Tuesday , March 18, 2014 - 2:14 PM
Kiss your boss goodbye — it’s time to become an entrepreneur
I recently read a report on the attitude of the American workforce. To my surprise, more than half of all employees are not engaged at work. In other words, most workers are not happy, not satisfied, not productive, not loyal, not inspired and will jump ship if another opportunity arises.
To company management: Who do you think does all the work? Who do you think makes your products, sells them, provides support, collects receipts and pays workers? It’s not you, my friend.
Your financial success, your promotions, your glory, all depend on how well you treat those subordinates who have placed their trust and confidence in you.
Now a word to Les Miserables. If you are going to quit, for heaven’s sake, don’t go to work for another pathetic firm. Do something wild: Kiss your boss goodbye and launch your own business.
If you have had enough, become your own king. The money you have made for others now shifts to you. Take that idea that’s been in your mind for months and turn it into a profitable company. Whatever your expertise, start today to plan your escape from corporate prison.
Over the last few months, I have given advice to a gentleman who is a full-time employee of a large company. He possesses a great business idea and is anxious to understand the steps he needs to follow to organize his company.
Here is the information I am sharing with him. If you are ready to soar, please make note of the following initial guidelines:
• Keep your day job until the time is right to leave. You have two options to consider:
A) You can leave tomorrow if you have the resources in hand to sustain your efforts long enough to reach profitability. Give yourself at least one year to succeed. If you can’t reach your goal in that time, look for other ways to survive and prosper; or
B) You can prepare and execute your plan over time, at night and on weekends until everything is ready to go.
• If you have signed a non-compete with your current employer, honor it. Wait until you can legally pursue your opportunity. Find some form of income to sustain your personal life in the interim.
• Determine your purpose, your vision, your strategy. Why are you in business? What do you hope to accomplish? What must you do to be successful? Are your answers sound and realistic?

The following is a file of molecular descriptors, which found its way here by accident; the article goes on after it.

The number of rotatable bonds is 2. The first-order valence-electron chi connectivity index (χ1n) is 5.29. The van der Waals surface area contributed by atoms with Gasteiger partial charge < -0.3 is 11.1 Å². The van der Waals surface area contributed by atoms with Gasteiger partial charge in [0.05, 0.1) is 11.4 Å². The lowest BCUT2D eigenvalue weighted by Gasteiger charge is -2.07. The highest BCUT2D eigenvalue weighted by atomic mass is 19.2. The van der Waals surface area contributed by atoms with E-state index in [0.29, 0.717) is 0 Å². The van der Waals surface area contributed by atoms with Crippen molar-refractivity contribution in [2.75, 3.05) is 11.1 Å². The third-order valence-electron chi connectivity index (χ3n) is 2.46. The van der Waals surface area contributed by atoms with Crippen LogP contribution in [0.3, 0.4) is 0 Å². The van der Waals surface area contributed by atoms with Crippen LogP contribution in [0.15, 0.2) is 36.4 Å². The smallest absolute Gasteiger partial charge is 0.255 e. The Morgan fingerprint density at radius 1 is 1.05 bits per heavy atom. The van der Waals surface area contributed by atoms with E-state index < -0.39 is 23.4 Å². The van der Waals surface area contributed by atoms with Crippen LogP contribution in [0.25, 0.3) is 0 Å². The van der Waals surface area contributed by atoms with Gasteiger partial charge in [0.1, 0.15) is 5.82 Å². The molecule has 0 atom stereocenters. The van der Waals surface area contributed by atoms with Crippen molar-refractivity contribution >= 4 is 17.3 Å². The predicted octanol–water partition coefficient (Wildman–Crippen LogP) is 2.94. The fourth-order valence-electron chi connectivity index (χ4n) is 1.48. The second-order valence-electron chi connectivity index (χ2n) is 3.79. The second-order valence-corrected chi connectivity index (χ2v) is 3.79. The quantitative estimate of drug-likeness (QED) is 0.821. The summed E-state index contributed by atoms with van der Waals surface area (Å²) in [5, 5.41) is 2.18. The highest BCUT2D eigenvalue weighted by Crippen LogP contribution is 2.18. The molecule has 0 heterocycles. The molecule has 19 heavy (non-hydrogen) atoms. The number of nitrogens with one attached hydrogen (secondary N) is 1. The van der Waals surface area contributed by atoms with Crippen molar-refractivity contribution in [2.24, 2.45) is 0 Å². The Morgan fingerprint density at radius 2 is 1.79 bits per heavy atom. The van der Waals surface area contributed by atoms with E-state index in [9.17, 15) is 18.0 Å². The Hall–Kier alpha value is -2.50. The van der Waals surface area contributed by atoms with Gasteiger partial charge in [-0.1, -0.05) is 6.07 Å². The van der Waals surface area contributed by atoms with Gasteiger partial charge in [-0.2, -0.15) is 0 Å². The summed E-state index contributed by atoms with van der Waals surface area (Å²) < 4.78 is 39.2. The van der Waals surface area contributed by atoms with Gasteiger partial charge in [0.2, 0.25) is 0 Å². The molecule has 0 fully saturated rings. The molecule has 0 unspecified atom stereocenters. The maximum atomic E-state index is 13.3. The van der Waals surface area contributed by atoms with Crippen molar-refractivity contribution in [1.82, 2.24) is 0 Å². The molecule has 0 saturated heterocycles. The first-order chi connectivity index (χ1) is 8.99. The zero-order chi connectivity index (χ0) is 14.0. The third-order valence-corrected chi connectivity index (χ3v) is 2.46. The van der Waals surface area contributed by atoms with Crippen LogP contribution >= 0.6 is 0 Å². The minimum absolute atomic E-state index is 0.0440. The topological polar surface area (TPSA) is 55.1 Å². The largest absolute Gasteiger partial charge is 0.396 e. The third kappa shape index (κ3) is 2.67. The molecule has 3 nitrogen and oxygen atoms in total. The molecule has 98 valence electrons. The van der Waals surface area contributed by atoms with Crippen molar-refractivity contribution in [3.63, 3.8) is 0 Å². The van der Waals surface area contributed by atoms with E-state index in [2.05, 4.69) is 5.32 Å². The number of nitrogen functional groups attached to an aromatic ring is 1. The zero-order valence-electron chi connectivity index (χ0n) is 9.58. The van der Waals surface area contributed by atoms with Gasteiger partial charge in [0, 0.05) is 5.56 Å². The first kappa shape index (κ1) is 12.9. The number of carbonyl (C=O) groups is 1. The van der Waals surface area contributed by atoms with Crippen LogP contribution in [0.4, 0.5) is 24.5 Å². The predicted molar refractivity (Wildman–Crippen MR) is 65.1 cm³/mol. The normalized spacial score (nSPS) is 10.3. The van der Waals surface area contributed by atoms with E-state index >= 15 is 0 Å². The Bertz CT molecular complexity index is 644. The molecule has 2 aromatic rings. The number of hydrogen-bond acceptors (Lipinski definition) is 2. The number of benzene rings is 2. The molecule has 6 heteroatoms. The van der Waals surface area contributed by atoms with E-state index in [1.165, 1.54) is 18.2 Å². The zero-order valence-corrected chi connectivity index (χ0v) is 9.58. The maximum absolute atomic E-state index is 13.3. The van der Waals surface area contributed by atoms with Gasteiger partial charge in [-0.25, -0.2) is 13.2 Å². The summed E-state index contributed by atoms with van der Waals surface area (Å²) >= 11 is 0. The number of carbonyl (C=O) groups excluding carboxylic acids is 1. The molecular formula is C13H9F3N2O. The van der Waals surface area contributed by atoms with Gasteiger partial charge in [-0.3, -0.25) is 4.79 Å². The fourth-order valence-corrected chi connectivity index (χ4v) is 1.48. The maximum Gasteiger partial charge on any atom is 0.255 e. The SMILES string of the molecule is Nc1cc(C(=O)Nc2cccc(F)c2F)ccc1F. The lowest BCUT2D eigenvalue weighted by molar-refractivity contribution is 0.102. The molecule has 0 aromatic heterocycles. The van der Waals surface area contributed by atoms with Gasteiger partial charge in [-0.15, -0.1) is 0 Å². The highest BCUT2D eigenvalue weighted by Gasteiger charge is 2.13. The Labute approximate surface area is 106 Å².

• Test your assumptions. Determine who your perfect customers are. Know everything about them. Talk to them, listen and respond accordingly. Understand what they watch, hear and read. Know how to promote your offering. Understand the competition. Know their value proposition and why people buy their products.
• Evaluate a product’s viability. Consider the design, development and manufacturing of the perfect solution at the best possible cost. Understand why your solution will be chosen by customers.
• Evaluate and test a plan to sell your product and collect revenues. Will you sell directly to customers using the Internet, your own sales team or independent reps? Who will you sell to — distributors, retailers or resellers, the government?
• Determine if you can make a profit. Know your costs, expenses, revenues and margins. Know how much working capital you will need to sustain the business and grow it. Know where you can find money beyond your own resources. Determine if financial resources will be available and committed. Establish a financial system to provide accurate and timely reports to manage the operation.
With positive answers to these initial points, I suggest the following next steps:
• Determine your business location — street, city and state.
• Name your company. Reserve this name for your legal documents and for your Internet website after determining if the name is available for your use. If available, proceed to register and pay the related fees to secure ownership of your company name.
• Secure a business license and necessary permits from your local city business office.
• Obtain a federal tax ID number, form SS4, from the IRS. With this information, you will be able to establish necessary business bank accounts.
• Meet with an attorney to establish a legal entity. The attorney will give you several options to consider and will explain to you the risks, responsibilities, costs, liabilities, taxes, duties, and reports that are associated with each entity.
• Meet with an accountant. He or she will help you understand what responsibilities you will have with the IRS, namely, taxes related to the company, yourself and employees. This vendor can also assist with state and federal tax filings. An accountant will also help you with financial reporting and various accounting software options.
Now that you are ready, meaning you have legions of customers who will buy your superior product for the right price yielding good profits, it’s time to act. Keep your eyes on the bright horizon. It’s your future to enjoy. You’re now the boss. Be a great one! Good luck.
This article originally appeared in Alan Hall’s Forbes column. He can be contacted at www.AlanEHall.com or @AskAlanEHall.
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